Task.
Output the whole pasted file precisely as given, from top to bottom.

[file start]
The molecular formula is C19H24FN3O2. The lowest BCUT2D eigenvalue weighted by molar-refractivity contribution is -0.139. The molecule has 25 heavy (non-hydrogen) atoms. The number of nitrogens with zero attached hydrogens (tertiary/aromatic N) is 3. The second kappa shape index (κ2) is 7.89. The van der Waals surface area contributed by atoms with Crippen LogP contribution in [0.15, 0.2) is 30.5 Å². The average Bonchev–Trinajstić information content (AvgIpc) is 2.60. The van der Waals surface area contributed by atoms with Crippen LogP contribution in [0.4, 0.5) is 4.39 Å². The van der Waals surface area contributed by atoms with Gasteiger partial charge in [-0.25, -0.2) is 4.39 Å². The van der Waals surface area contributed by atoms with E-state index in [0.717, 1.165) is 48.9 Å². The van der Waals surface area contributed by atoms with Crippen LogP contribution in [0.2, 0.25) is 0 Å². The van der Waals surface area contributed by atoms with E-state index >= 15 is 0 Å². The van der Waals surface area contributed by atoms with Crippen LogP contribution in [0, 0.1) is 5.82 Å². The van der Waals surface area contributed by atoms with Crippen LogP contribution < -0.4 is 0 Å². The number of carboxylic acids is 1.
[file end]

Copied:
The molecular formula is C19H24FN3O2. The lowest BCUT2D eigenvalue weighted by molar-refractivity contribution is -0.139. The molecule has 25 heavy (non-hydrogen) atoms. The number of nitrogens with zero attached hydrogens (tertiary/aromatic N) is 3. The second kappa shape index (κ2) is 7.89. The van der Waals surface area contributed by atoms with Crippen LogP contribution in [0.15, 0.2) is 30.5 Å². The average Bonchev–Trinajstić information content (AvgIpc) is 2.60. The van der Waals surface area contributed by atoms with Crippen LogP contribution in [0.4, 0.5) is 4.39 Å². The van der Waals surface area contributed by atoms with Gasteiger partial charge in [-0.25, -0.2) is 4.39 Å². The van der Waals surface area contributed by atoms with E-state index in [0.717, 1.165) is 48.9 Å². The van der Waals surface area contributed by atoms with Crippen LogP contribution in [0.2, 0.25) is 0 Å². The van der Waals surface area contributed by atoms with E-state index >= 15 is 0 Å². The van der Waals surface area contributed by atoms with Crippen LogP contribution in [0, 0.1) is 5.82 Å². The van der Waals surface area contributed by atoms with Crippen LogP contribution < -0.4 is 0 Å². The number of carboxylic acids is 1.